No cost estimate yet
erates the marina for the city.
The steel-framed docks are set in place with steel poles that go into the earth bed, Marinello explained. The ice gets under the fixed docks, and as the ice comes up, it lifts the docks out of the poles.
“It’s nothing we can’t handle,” said Marinello, noting that dockholders would not be displaced.
The City of Buffalo in 2014 awarded a five-year contract to Smith Boys to operate the marina. Finn said the contract requires that repairs are the responsibility of the operators; capital improvements are the city’s responsibility.
Finn said city officials don’t believe the expense of this year’s dock repairs will fall to the city.
Neither Finn nor Marinello has an estimate for the cost of the dock repairs yet.
If the work is not completed this month, there will be backup docks for boaters who show up May 1 and discover their slips are not ready, Finn said.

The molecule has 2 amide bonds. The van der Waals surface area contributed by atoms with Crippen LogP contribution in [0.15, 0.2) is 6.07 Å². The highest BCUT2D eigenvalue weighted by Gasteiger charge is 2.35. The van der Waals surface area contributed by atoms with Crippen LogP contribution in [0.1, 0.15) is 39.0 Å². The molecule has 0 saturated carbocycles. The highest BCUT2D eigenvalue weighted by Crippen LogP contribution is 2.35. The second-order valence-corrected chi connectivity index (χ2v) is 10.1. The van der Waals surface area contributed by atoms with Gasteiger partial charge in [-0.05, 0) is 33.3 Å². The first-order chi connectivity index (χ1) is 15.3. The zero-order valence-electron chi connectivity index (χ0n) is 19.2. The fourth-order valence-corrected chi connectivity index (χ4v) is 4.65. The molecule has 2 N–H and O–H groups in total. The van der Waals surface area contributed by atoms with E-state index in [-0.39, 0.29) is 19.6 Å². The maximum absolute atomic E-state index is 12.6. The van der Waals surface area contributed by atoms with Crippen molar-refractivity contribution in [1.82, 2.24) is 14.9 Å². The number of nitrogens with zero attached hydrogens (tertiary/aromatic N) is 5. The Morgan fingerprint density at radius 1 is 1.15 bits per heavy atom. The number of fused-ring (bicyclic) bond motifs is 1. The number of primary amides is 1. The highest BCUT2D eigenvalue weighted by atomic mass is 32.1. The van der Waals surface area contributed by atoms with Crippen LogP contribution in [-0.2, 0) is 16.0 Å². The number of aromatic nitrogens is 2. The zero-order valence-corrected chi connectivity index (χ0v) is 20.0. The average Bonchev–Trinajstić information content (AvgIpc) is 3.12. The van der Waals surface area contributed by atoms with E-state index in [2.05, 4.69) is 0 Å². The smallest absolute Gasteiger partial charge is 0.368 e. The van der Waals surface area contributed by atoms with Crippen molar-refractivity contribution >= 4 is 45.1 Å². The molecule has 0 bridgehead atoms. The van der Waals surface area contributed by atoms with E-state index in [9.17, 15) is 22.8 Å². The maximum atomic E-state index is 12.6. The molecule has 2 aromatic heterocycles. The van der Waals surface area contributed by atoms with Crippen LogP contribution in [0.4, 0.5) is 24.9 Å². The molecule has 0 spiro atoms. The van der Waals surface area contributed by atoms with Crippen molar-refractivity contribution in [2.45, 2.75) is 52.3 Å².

Only one of the docks at the marina was designed to be removed during the winter, Finn said. Marinello said city officials have in the past discussed replacing the rest of the docks with removable docks. But they determined that could be more expensive in the long run.
“The docks have lasted, some since 1974. They’re very solid docks. We have very harsh winters.”
The Buffalo Fire Department’s Edward M. Cotter fireboat was at the basin Tuesday breaking up the ice so that Marinello could get equipment and boats in the marina to begin repairs.
Meanwhile, the docks at Safe Harbor Marina at Buffalo Harbor State Park fared better this winter, largely due to new year-round docks that were installed in April 2017 as part of Safe Harbor Development’s $8 million capital improvement investment into Buffalo Harbor State Park.
“There has not been major damage, just all kinds of normal maintenance to get the season started,” said Nanette Pease, a dock worker.
“The new docks were designed to withstand the area’s harsh conditions,” said Dan Keefe, a spokesman for the state Office of Parks, Recreation and Historic Preservation. “We were pleased with their performance during those extreme weather events.”